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Tuesday, June 9, 2015

Faith or Evidence?

I have commented in previous posts on this blog about the fact that many folks within both the Scientific and Christian communities see faith and evidence as concepts that stand in irreconcilable opposition to each other. Christians often define faith as a belief in God or something related to God that does not require any evidence or tangible proof. Likewise, Scientists often insist that any views/beliefs/opinions that are not derived from direct observation of evidence are basically worthless and should be discarded. Thus, the implication from both sides is that the two notions are incompatible with each other and mutually exclusive (each thing makes the other thing impossible : not able to be true at the same time or to exist together --Merriam-Webster). Is this perception of both sides accurate? Should faith be immune to (or divorced from) evidence?

The more traditional Christian view of faith was articulated by some of the great theologians of the religion's earliest days. Saint Augustine said, "Faith is to believe what you do not see; the reward of this faith is to see what you believe." Read more at http://www.brainyquote.com/quotes/topics/topic_faith.html#3jr5MOh2df7jtcbT.99 Thomas Aquinas said, "To one who has faith, no explanation is necessary. To one without faith, no explanation is possible.
Read more at http://www.brainyquote.com/quotes/topics/topic_faith.html#3jr5MOh2df7jtcbT.99

However, another approach to the subject of faith is possible for Christians. Ralph Waldo Emerson once said, "“All I have seen teaches me to trust the Creator for all I have not seen.” http://www.goodreads.com/quotes/tag/faith This statement on faith implies that evidence is an integral part of faith. Can that be right?

The Blue Letter Bible says that the Greek word translated into English as faith 239 times in the New Testament suggests a "conviction of the truth of anything, belief" http://www.blueletterbible.org/lang/Lexicon/Lexicon.cfm?strongs=G4102&t=KJV This is the same word that is used in what is probably Scripture's most celebrated discourse on the subject of faith: the eleventh chapter of the anonymous Epistle to the Hebrews.

"Now faith is the substance of things hoped for, the evidence of things not seen...Through faith we understand that the worlds were framed by the word of God, so that things which are seen were not made of things which do appear." (Hebrews 11:1-3, KJV) The Greek word translated into English as "evidence" denotes "a proof, that by which a thing is proved or tested." http://www.blueletterbible.org/lang/Lexicon/Lexicon.cfm?strongs=G1650&t=KJV Isn't that interesting? Sounds somewhat more scientific than the traditional view doesn't it?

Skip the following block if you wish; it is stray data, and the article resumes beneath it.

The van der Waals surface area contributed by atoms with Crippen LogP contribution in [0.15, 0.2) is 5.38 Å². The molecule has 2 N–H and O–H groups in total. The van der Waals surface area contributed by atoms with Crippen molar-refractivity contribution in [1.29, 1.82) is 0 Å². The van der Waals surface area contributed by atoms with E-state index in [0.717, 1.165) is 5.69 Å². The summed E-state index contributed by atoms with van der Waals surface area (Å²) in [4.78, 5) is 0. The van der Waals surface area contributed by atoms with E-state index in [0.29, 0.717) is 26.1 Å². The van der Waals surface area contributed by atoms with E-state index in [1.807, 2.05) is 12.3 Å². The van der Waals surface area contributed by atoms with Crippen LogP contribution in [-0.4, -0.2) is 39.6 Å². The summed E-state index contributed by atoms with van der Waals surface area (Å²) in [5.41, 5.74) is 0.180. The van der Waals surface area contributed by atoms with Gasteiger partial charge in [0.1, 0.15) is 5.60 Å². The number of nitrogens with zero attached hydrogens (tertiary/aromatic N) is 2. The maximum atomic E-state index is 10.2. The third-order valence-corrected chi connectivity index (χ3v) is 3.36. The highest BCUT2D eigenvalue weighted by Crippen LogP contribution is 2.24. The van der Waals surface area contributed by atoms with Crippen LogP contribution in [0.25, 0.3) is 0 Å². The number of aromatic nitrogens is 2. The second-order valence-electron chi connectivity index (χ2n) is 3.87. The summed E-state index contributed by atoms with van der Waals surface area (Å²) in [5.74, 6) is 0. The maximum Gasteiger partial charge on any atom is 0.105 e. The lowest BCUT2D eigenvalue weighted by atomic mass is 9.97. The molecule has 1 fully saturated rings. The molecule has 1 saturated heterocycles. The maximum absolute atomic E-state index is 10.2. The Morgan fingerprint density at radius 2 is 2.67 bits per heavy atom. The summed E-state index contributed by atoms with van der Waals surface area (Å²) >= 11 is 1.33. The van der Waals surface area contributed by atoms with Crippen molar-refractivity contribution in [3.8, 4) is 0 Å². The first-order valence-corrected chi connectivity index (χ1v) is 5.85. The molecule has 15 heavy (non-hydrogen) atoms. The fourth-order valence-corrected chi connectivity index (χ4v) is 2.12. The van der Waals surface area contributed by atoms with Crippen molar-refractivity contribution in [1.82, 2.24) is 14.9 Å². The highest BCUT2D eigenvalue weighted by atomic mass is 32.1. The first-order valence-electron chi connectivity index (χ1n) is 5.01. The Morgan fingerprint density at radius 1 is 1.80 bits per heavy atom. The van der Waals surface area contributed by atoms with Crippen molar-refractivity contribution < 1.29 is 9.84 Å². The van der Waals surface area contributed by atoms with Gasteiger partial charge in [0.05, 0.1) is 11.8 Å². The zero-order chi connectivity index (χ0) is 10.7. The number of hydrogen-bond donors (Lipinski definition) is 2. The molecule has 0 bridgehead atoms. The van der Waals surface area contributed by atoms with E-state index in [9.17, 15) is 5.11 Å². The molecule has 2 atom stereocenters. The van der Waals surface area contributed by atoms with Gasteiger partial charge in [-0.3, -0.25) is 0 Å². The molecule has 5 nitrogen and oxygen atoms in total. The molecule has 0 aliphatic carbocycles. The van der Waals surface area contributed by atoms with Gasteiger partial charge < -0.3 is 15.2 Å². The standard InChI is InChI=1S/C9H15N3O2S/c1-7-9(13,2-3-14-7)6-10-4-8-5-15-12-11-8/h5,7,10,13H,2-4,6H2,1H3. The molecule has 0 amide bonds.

In reality, doesn't Scripture teach us that faith is supported by evidence? Didn't the Apostle Paul write to the Romans that those who were engaged in suppressing the truth could not use their lack of faith in God as an excuse for their behavior? He wrote: "They know the truth about God because he has made it obvious to them. For ever since the world was created, people have seen the earth and sky. Through everything God made, they can clearly see his invisible qualities - his eternal power and divine nature." (Romans 1:19-20, NLT) In other words, the world around them provided evidence of the existence of God and "His" character. Didn't James also state that faith is demonstrated by the evidence of how a person conducts him/herself in life? (James 2:14-26) Didn't the Roman centurion say that his faith in Jesus Christ's ability to heal his servant was based on the evidence of his own experience as a commander of troops? (Matthew 8:5-9) And what was Christ's response? "Verily I say unto you, I have not found so great faith, no not in Israel!" (Matthew 8:10) In other words, Christ saw this as the epitome of faith.

Maybe it's time for us to reconsider our respective aversions to faith and evidence? Maybe faith doesn't have to be blind and ignorant? Maybe faith doesn't have to be an alien concept to the halls of science? Many folks on both sides of the aisle have reconciled these concepts - It is possible for those who are willing to abandon the false dilemma that has existed in the minds of many for centuries.

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